Clay ripening and consolidation


This concept covers the beneficial use of dredged fine sediment, which is converted into construction material.

Excess mud in estuaries and water ways brings serious challenges in terms of the water quality and navigation. The water quality is affected because light cannot penetrate waters with high suspended sediment concentrations. This reduces photosynthesis within macroalgae in deeper water and consequently a drop in dissolved oxygen and therefore the vitality of aquatic life. Regarding navigation, the nautically required depth in ports and water ways as well as water quality objectives in estuaries drive maintenance dredging activities. Annually in Europe alone, more than 100 million m3 of sediment is dredged (OSPAR, 2016; Palumbo, 2007). Traditionally, dredged sediments are disposed at designated locations or stored upland at disposal sites.

Figure 1: Extraction of mud (A) and infilling procedure (B) at “Kleirijperij”. Source:

Yet, in the light of climate change induced mean sea level rise combined with anthropogenic and natural land subsidence, there is a need for sediment for construction purposes. Sand has more suitable characteristics for construction purposes, but a lack of sand and a surplus of soft/fine sediment, drives research for the applicability of soft/fine sediment as a resource for construction material. This includes heightening and strengthening dikes, enforcing embankments, land-fills for reclamation projects, building island, land uplifting in subsided regions and even agricultural land. A consolidation and ripening project encompass an upland area (order size: hectares) with drainage pipes on the bottom (but not necessarily to keep costs low), gates to regulate dewatering and initially fed with slurries by pipes. These pipes extract the material at the extraction point (Figure 1).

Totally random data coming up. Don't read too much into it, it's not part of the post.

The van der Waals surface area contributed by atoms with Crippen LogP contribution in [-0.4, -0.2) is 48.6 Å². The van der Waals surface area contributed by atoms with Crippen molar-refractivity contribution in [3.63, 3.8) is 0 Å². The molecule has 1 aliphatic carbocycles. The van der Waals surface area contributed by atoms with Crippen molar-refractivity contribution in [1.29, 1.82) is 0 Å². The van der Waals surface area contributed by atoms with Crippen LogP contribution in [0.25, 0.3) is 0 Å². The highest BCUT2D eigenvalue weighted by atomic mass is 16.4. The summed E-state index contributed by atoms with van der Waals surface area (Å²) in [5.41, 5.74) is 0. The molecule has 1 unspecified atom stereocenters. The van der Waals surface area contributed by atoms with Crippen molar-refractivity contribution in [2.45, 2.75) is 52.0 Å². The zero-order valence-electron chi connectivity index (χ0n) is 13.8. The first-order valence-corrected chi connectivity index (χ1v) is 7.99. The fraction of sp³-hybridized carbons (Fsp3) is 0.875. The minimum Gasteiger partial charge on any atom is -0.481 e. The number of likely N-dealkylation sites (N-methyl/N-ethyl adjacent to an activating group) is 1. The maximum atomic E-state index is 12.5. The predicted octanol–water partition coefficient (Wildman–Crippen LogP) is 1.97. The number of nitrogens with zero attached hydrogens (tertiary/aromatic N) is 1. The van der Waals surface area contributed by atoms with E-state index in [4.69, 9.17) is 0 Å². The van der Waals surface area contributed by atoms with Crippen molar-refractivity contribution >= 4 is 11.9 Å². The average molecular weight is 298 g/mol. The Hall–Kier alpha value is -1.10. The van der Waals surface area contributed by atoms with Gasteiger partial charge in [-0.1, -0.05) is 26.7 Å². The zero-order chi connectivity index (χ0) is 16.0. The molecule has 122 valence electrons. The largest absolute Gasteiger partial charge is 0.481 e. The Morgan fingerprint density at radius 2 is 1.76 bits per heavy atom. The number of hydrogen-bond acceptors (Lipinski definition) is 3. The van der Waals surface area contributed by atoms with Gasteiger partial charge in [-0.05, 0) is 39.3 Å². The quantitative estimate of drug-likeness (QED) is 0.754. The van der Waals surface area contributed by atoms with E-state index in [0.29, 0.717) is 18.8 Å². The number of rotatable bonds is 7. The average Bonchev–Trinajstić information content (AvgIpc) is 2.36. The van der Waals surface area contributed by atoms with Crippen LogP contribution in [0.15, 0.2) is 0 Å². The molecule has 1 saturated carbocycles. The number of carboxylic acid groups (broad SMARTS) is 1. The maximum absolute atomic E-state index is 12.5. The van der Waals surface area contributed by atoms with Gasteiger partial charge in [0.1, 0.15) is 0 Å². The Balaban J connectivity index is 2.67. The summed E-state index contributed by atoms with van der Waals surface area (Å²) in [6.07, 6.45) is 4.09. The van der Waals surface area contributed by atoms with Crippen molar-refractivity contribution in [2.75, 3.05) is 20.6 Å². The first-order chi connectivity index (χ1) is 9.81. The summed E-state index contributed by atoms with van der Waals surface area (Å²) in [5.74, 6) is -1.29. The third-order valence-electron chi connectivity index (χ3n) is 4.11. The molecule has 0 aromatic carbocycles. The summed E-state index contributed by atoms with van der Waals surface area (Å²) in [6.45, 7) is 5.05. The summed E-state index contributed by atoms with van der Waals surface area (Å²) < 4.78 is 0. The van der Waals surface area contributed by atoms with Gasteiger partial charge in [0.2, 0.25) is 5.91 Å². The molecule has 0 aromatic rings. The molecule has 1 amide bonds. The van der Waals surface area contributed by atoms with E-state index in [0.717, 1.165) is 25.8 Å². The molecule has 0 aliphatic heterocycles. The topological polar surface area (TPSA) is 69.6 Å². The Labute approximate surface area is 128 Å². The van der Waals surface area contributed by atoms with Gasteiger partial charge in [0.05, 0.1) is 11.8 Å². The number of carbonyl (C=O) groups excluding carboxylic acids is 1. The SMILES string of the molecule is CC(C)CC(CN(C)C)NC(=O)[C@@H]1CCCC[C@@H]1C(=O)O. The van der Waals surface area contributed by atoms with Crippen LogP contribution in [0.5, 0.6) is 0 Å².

The art of clay ripening and consolidation as a Building with Nature concept lies within the connection between the need to dredge and the need for sediment as a building material (Figure 2). Namely, the dredged (waste) material can be used as a building material: beneficial use of ‘gebiedseigen material’ (native material for local application) paving the path toward a circular economy. In other words, material is not disposed back into the system and transported over long distances which reduces carbon emissions and saves costs.

Figure 2. The exact execution time is dependent on the quantities of soft sediment, the working area for your ripening basin that is available and the time available. The ambition should be to finish a cycle in one year.